5 Creative Form Designs to Inspire Your Next Form (+11 Examples)


Content (and politics) aside, which of these two forms would you rather fill out?

Vox’s email newsletters:

Vox’s newsletter sign up form uses checkboxes and a simple black and white design

Or Crooked Media’s newsletters:

Crooked Media’s newsletter sign up form uses lavender, burnt orange, and black backgrounds along with emoji-graphics

There’s nothing wrong with Vox’s newsletter form; it gives people the details they need to choose the options they want to sign up for. But it doesn’t necessarily attract people to subscribe beyond the copy, which feels a bit dense.

The Crooked Media newsletter forms, on the other hand, use bold colors and playful graphics to catch people’s attention. They give you a feel for the publication’s personality (irreverent, straight-talking) that resonates with their target audience.

If you knew nothing about either publication, chances are you would be drawn to the Crooked newsletters.

Forms are primarily functional, but that doesn’t mean they have to be boring. Forms are a connection point between you and your website visitors, making them the perfect place to express your brand. Using creative design elements and formats can take your form from being a mere tool to an engaging experience—and engaged users are more likely to get in touch.

Here are a few ways you can catch people’s attention with your forms and improve the user experience.

1. Multi-step Forms

Putting your form on multiple pages helps make it feel shorter. By breaking the form into several steps, users aren’t confronted with a lot of fields all at once.

Use a scrolling effect to animate the transition between pages to make it feel seamless.

Avo, a data management platform, uses this technique with a horizontal scroll. It flips between brand colors in aesthetically pleasing transition.

As the Avo form moves between questions, the colors in the horizontal scrolling effect switch between hot pink, pastel purple, and faded blue, and then start over with hot pink.

Notice how the form starts and ends with Avo’s primary hot pink. This bookends the form to give the user a sense of completion.

Typeform offers a code-free way to achieve a dynamic scroll, as seen in this example from flow-engine tool Clay:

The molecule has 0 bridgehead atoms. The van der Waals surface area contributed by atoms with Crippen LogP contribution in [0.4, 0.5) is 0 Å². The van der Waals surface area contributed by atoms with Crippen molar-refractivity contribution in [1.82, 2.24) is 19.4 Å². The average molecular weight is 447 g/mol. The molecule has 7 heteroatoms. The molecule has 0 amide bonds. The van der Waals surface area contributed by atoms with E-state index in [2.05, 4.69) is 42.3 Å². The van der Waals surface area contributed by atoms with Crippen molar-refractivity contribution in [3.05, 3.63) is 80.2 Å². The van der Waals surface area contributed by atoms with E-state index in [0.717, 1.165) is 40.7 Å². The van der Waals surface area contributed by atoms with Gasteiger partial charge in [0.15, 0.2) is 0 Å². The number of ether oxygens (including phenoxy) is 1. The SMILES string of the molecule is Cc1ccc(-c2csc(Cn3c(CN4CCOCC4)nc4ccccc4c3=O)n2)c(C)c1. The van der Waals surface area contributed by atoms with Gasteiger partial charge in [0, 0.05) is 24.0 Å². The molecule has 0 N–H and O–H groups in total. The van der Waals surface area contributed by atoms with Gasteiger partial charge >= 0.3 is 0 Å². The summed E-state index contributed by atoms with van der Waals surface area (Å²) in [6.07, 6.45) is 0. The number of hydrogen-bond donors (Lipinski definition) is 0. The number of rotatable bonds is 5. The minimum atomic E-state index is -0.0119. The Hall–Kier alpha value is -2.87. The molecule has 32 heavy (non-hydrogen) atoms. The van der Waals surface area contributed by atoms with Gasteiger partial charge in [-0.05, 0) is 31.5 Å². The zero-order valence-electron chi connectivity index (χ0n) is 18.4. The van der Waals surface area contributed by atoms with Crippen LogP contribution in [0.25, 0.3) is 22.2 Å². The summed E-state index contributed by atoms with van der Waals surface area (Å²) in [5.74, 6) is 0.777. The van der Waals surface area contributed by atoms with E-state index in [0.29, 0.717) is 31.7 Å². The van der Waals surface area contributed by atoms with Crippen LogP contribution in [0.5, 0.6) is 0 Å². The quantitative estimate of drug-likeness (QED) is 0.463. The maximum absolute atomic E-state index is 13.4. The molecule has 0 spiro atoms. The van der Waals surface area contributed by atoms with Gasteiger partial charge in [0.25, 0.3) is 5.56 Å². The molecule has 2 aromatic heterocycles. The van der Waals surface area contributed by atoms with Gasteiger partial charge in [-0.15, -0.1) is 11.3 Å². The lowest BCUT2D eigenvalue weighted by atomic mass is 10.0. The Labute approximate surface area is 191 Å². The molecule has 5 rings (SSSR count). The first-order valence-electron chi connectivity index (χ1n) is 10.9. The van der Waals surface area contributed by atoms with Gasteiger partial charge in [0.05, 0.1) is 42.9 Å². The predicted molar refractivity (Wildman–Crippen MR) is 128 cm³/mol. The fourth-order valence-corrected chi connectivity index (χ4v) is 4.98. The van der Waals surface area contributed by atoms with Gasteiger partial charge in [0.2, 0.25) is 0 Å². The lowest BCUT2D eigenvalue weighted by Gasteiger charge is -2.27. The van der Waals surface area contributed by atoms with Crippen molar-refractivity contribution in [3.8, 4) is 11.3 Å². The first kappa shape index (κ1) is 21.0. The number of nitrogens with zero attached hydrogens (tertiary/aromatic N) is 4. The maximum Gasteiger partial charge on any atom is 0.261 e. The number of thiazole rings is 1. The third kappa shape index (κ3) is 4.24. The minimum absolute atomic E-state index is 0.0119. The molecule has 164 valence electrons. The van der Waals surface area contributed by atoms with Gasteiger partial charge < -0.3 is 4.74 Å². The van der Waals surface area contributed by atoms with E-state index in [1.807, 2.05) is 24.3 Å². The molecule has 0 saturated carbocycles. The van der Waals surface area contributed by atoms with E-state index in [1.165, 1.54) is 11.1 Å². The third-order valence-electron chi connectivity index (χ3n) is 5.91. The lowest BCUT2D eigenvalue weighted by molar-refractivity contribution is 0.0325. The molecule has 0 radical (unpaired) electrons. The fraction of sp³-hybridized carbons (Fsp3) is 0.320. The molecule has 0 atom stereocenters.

A blue, pink, and yellow rainbow made out of clay sits on a white background as form questions scroll vertically.

The background remains static while the form questions scroll vertically. The progress bar in the lower right tells you how many questions remain.

One downside of Typeform is that it’s not white-labeled. Typeform’s name appears in the lower right and in the URL until you upgrade to their Platinum plan. With Formspree, your forms don’t have our logo. Plus, you can customize the landing page and confirmation email for much less. If you’d like to code your own form with a similar effect, here is a resource on Github.

Art exhibition service Genesis Framing has another take on the dynamic scroll. Each field is centered as you scroll through the form. You can skip between questions by clicking the question number on the left.

Genesis Framing uses a navy-blue background with white and pale-blue text.

Make sure you keep accessibility in mind while designing your form. Breaking keyboard navigation, for instance, can cause problems for people who use a keyboard or a screen reader to surf the internet.

Creative design and accessibility don’t have to be in conflict. But if you can’t find a way to make your design work while keeping it accessible, we recommend you prioritize accessibility. Otherwise, you could be missing out on up to 15% of potential form submissions.